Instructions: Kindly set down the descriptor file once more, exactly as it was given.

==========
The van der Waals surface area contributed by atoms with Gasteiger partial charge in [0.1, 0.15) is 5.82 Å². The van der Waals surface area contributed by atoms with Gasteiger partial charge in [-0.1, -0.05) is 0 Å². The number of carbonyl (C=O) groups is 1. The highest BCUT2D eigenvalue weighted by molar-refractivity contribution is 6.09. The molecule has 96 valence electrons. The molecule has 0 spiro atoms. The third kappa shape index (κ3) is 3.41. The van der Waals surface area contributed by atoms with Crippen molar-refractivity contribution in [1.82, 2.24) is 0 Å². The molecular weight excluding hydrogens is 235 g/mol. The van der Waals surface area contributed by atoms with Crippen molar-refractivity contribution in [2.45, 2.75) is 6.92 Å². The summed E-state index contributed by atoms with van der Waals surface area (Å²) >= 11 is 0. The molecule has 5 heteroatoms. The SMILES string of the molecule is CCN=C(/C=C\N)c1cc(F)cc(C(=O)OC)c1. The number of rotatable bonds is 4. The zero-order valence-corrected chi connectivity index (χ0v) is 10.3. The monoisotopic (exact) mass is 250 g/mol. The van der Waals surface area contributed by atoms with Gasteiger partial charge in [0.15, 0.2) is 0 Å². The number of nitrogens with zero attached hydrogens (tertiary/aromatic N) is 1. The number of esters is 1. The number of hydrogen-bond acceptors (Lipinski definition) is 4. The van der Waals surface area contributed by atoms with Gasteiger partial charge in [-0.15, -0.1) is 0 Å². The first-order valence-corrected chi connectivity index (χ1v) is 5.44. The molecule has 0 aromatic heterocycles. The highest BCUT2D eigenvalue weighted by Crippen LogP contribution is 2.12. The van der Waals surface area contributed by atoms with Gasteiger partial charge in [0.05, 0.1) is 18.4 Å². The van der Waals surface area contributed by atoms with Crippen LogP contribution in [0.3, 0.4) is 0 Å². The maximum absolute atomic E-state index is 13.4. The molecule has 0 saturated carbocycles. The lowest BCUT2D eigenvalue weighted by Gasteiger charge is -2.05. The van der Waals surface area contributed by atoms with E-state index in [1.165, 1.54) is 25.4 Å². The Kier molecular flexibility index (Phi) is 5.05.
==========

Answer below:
The van der Waals surface area contributed by atoms with Gasteiger partial charge in [0.1, 0.15) is 5.82 Å². The van der Waals surface area contributed by atoms with Gasteiger partial charge in [-0.1, -0.05) is 0 Å². The number of carbonyl (C=O) groups is 1. The highest BCUT2D eigenvalue weighted by molar-refractivity contribution is 6.09. The molecule has 96 valence electrons. The molecule has 0 spiro atoms. The third kappa shape index (κ3) is 3.41. The van der Waals surface area contributed by atoms with Crippen molar-refractivity contribution in [1.82, 2.24) is 0 Å². The molecular weight excluding hydrogens is 235 g/mol. The van der Waals surface area contributed by atoms with Crippen molar-refractivity contribution in [2.45, 2.75) is 6.92 Å². The summed E-state index contributed by atoms with van der Waals surface area (Å²) >= 11 is 0. The molecule has 5 heteroatoms. The SMILES string of the molecule is CCN=C(/C=C\N)c1cc(F)cc(C(=O)OC)c1. The number of rotatable bonds is 4. The zero-order valence-corrected chi connectivity index (χ0v) is 10.3. The monoisotopic (exact) mass is 250 g/mol. The van der Waals surface area contributed by atoms with Gasteiger partial charge in [0.15, 0.2) is 0 Å². The number of nitrogens with zero attached hydrogens (tertiary/aromatic N) is 1. The number of esters is 1. The number of hydrogen-bond acceptors (Lipinski definition) is 4. The van der Waals surface area contributed by atoms with Gasteiger partial charge in [-0.15, -0.1) is 0 Å². The first-order valence-corrected chi connectivity index (χ1v) is 5.44. The molecule has 0 aromatic heterocycles. The highest BCUT2D eigenvalue weighted by Crippen LogP contribution is 2.12. The van der Waals surface area contributed by atoms with Gasteiger partial charge in [0.05, 0.1) is 18.4 Å². The van der Waals surface area contributed by atoms with Crippen LogP contribution in [0.3, 0.4) is 0 Å². The maximum absolute atomic E-state index is 13.4. The molecule has 0 saturated carbocycles. The lowest BCUT2D eigenvalue weighted by Gasteiger charge is -2.05. The van der Waals surface area contributed by atoms with E-state index in [1.165, 1.54) is 25.4 Å². The Kier molecular flexibility index (Phi) is 5.05.